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If there was a bright spot in the latest quarterly results from the New York Times, it’s the fact that the newspaper’s metered paywall has attracted almost 325,000 subscribers willing to pay a monthly fee for the site. Despite all the celebrating from the pro-paywall camp, however, that bright spot was more than overshadowed by the other dark clouds in the numbers — including the fact that print advertising revenue continues to decline, and the paper’s former online jewel About.com got whacked by Google’s algorithm updates. Anyone who takes on the job of CEO at the media company is going to have to start thinking creatively about its business, because all the easy money has already been made.
Although the paywall and related print-subscription deals helped boost circulation revenue by almost 5 percent in the NYT’s media group — which includes the New York Times, the Boston Globe and the International Herald Tribune — and digital advertising revenue was also up by about 5 percent for the quarter, neither of those things were able to compensate for the continued drop-off in print advertising. Print ad revenue fell by almost 8 percent, which helped push the NYT’s fourth-quarter profit down by more than 12 percent, and for the full year the company reported a loss of $40 million.
Paywall revenue isn’t even close to making up the gap
The New York Times didn’t provide any helpful charts that would make the reality of this situation more obvious, so one blogger decided to come up with his own. Paul McMorrow, an editor at CommonWealth magazine, put together a chart that shows the contrast between the NYT’s advertising revenue, circulation revenue and its total revenue:
According to newspaper-industry analyst Ken Doctor, the NYT is probably pulling in about $86 million or so from its digital paywall — or “metered access,” as the paper likes to call it, since you get to read 20 articles for free before you get hit with a request for your credit card. But that’s not even close to being enough to make up for the decline in ad revenue, both print and digital, which dropped by 7 percent in the quarter.
One of the biggest problems for the Times is that its former online star About.com, which the company bought in 2005 for $410 million, has seen both its profitability and revenue-generating ability implode in the wake of an update to Google’s search algorithm — a change that was designed to penalize what the company called “low quality” content sites, or what some call “content farms.” In the most recent quarter, the NYT said About’s revenue fell by 26 percent, and profit fell by a staggering 67 percent.
As McMorrow’s chart shows, the Times is still far under water in terms of revenue, despite the benefit of its paywall. As I’ve argued before, there’s nothing wrong with having a paywall — although in many cases it amounts to building a wall of sandbags around the print newspaper edition, which provides most of the ad revenue — but if a paywall is your only strategy for responding to digital disruption of the media business, then you are almost certainly doomed, whether you are the New York Times or not.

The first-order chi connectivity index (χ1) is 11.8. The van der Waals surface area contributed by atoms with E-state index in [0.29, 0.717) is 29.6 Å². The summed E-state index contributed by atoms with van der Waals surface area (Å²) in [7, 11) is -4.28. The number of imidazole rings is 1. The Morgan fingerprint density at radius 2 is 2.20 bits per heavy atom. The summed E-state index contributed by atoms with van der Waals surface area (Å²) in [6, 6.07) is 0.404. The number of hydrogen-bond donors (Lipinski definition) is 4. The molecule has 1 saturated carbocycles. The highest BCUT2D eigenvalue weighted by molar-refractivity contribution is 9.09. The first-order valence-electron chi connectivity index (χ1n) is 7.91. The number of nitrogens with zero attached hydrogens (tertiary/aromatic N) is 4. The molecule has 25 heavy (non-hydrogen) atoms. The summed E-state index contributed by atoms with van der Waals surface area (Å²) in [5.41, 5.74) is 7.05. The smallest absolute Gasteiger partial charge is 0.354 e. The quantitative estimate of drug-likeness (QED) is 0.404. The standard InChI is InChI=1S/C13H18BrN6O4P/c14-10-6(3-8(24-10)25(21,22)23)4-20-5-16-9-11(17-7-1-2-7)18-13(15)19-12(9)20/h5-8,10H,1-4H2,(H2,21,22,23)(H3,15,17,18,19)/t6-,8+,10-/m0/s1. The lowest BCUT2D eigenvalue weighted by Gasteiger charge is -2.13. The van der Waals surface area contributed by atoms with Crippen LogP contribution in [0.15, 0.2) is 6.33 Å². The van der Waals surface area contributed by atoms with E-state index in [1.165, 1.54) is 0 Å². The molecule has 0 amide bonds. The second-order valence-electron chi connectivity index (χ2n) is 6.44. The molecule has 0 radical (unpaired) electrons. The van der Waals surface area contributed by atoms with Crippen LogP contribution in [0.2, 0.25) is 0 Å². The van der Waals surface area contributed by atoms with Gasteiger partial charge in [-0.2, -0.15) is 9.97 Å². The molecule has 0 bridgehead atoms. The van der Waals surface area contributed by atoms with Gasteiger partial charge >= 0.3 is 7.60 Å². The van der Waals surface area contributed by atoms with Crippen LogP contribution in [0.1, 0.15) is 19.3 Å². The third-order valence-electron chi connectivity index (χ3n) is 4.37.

Which way will the new CEO go — towards the past or the future?
So what should a new CEO be looking at to revitalize the NYT for a digital age? Ken Doctor suggests that the paper needs to look beyond just subcription revenue and focus on how it can target those 325,000 digital subscribers — since it knows who they are and where they live, and it already has their credit-card numbers.
I would take it one step further, however, and suggest that the new CEO think about some of the suggestions about “reverse paywalls” that have been made by journalism professor Jeff Jarvis, and also by former Washington Post managing editor Raju Narisetti (who is now at the Wall Street Journal in a digital role). The main principle behind this idea is that regular readers should get more than just a sales rep hitting them up for a monthly payment — the fact that they are a devoted fan should entitle them to earn rewards, whether it’s money off their subscription for interacting with the paper, or offers that others don’t get.
The NYT has taken a few steps towards trying to build relationships with its readers through what I’ve called the “levelling up” process that it recently added to its comment section, where readers can achieve preferred status for good behavior. Those are the building blocks of a relationship that the paper could use to its own benefit in all kinds of ways, many of which could generate new sources of revenue — real-life events, for example, which has been one of the things that has helped turn The Atlantic around, or a line of e-books based on the newspaper’s original reporting.
Another thing the NYT could — and should — be thinking about is what the role of an information provider is in the digital age. Is it to act as a gatekeeper for certain kinds of data and try to reimpose the scarcity that used to exist in the print era? Or is it to find partners to distribute that information in as many ways as possible, and to think of the paper as a data platform, as The Guardian has with its open-platform project? One way looks to the past, and the other to the future. Which way will the NYT go?